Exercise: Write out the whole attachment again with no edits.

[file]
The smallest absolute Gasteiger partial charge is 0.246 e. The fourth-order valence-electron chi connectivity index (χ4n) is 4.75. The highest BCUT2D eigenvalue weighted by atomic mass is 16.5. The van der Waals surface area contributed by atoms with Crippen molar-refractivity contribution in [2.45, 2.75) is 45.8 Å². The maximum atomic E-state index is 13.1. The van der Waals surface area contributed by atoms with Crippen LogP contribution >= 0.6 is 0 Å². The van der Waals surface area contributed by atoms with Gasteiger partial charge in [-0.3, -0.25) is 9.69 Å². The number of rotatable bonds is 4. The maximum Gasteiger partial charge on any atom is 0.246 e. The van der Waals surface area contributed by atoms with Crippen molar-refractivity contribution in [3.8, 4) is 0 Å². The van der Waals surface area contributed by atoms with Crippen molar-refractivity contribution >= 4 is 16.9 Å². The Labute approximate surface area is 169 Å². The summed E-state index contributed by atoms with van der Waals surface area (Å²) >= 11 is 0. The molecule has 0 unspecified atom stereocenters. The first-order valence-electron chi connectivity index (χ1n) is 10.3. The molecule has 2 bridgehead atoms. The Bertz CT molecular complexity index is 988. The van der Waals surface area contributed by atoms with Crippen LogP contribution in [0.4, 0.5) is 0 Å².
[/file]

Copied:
The smallest absolute Gasteiger partial charge is 0.246 e. The fourth-order valence-electron chi connectivity index (χ4n) is 4.75. The highest BCUT2D eigenvalue weighted by atomic mass is 16.5. The van der Waals surface area contributed by atoms with Crippen molar-refractivity contribution in [2.45, 2.75) is 45.8 Å². The maximum atomic E-state index is 13.1. The van der Waals surface area contributed by atoms with Crippen LogP contribution >= 0.6 is 0 Å². The van der Waals surface area contributed by atoms with Gasteiger partial charge in [-0.3, -0.25) is 9.69 Å². The number of rotatable bonds is 4. The maximum Gasteiger partial charge on any atom is 0.246 e. The van der Waals surface area contributed by atoms with Crippen molar-refractivity contribution in [3.8, 4) is 0 Å². The van der Waals surface area contributed by atoms with Crippen molar-refractivity contribution >= 4 is 16.9 Å². The Labute approximate surface area is 169 Å². The summed E-state index contributed by atoms with van der Waals surface area (Å²) >= 11 is 0. The molecule has 0 unspecified atom stereocenters. The first-order valence-electron chi connectivity index (χ1n) is 10.3. The molecule has 2 bridgehead atoms. The Bertz CT molecular complexity index is 988. The van der Waals surface area contributed by atoms with Crippen LogP contribution in [0.4, 0.5) is 0 Å².